The Secret History by Donna Tartt – book review

This phenomenal story is not something to be taken lightly and it’s well known to never expect this brightly woven tale akin to a heartwarming one. Alas, I hadn’t got a clue when I immersed myself into it.

By reading this, my moral compass has been prodded and poked, none too gently. It’s a wonder how you’d expect where the plot is going but it steeply turns to the left, never going the way you had anticipated.

Richard Papen, one of the students in New England or Hampden College who takes Greek Literature, narrates the story. During his stay there, he recalls significant encounters that affected his physical and psychological state. When he met Julian Morrow, a seemingly charming professor, and his captivating Greek pupils, his life takes an exciting turn. They have accepted him into their lives full of spider-webbed secrets, murder, and essentially, evil.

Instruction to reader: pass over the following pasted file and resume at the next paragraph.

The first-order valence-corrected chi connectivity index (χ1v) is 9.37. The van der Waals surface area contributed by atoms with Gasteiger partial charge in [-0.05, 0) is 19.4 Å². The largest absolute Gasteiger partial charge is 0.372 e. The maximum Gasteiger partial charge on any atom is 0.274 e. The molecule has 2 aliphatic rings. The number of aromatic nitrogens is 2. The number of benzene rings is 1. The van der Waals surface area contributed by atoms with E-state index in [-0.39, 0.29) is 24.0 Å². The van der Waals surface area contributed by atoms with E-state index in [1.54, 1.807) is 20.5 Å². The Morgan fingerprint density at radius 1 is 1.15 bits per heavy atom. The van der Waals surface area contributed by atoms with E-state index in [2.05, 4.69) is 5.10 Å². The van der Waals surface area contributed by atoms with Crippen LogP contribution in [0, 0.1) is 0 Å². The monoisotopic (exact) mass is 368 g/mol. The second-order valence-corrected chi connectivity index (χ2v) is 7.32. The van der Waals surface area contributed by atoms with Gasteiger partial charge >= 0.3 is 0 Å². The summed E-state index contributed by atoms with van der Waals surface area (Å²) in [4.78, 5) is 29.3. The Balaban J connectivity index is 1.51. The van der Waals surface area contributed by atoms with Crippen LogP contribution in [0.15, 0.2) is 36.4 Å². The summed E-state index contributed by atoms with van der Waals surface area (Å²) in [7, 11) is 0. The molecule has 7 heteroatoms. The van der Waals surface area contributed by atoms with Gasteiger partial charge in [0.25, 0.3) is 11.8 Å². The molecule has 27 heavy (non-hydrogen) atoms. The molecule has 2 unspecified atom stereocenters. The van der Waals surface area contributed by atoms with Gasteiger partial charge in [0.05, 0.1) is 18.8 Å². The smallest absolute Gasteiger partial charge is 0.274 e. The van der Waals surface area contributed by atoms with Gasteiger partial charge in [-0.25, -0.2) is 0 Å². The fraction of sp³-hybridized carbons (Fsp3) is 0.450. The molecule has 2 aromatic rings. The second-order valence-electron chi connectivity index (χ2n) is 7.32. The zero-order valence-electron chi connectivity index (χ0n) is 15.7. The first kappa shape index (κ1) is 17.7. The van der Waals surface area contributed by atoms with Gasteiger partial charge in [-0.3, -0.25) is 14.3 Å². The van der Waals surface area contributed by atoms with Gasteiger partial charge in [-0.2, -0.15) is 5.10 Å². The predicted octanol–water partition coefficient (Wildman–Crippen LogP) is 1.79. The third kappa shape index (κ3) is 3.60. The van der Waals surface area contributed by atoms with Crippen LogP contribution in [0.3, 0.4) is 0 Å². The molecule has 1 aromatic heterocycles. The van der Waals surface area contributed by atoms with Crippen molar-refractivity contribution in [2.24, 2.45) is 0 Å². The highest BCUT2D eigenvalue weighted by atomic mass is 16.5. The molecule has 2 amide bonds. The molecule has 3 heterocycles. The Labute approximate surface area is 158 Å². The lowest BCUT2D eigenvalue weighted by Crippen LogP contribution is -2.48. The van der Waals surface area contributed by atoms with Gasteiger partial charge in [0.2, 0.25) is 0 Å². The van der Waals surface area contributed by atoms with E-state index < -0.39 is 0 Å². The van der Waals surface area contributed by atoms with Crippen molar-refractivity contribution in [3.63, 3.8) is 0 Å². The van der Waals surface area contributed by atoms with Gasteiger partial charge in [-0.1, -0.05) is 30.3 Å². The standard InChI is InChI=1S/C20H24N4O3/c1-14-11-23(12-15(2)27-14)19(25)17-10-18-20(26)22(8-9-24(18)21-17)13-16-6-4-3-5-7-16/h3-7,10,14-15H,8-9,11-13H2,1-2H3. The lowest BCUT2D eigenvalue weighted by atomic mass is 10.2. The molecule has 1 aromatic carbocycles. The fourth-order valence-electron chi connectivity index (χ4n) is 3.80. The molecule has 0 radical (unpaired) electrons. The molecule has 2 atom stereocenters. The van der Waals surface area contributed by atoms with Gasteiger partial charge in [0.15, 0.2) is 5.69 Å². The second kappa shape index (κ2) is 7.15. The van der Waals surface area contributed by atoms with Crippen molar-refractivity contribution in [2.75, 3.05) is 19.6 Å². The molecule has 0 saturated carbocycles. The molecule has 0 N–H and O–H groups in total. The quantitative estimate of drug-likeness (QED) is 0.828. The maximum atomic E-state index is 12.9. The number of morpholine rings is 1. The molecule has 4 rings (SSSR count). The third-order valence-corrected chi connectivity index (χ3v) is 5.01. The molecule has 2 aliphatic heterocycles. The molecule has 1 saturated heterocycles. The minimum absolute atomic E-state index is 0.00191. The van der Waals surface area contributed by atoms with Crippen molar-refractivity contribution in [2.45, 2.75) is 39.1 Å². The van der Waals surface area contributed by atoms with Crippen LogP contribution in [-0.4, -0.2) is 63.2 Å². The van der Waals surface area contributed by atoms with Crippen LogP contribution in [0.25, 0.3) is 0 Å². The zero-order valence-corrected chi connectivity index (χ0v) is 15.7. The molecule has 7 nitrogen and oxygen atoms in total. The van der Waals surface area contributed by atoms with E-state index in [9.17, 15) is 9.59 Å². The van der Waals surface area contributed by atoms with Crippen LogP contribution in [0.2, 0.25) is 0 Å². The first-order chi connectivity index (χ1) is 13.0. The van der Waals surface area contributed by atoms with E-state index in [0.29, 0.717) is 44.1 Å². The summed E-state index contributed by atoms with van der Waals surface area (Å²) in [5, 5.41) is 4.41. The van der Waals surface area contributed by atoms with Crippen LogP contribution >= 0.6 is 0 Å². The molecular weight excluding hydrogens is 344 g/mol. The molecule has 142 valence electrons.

From the beginning, I was already interested to see where the story goes. I knew there was horror lurking around and I wanted to see what initiated it. I did not prepare myself for such blatant behavior that led to events I was startled to wonder how improbable yet feasible the events may be. I’d rather not say any more; albeit I have a lot I cannot word out as eloquently and bluntly as Richard did.

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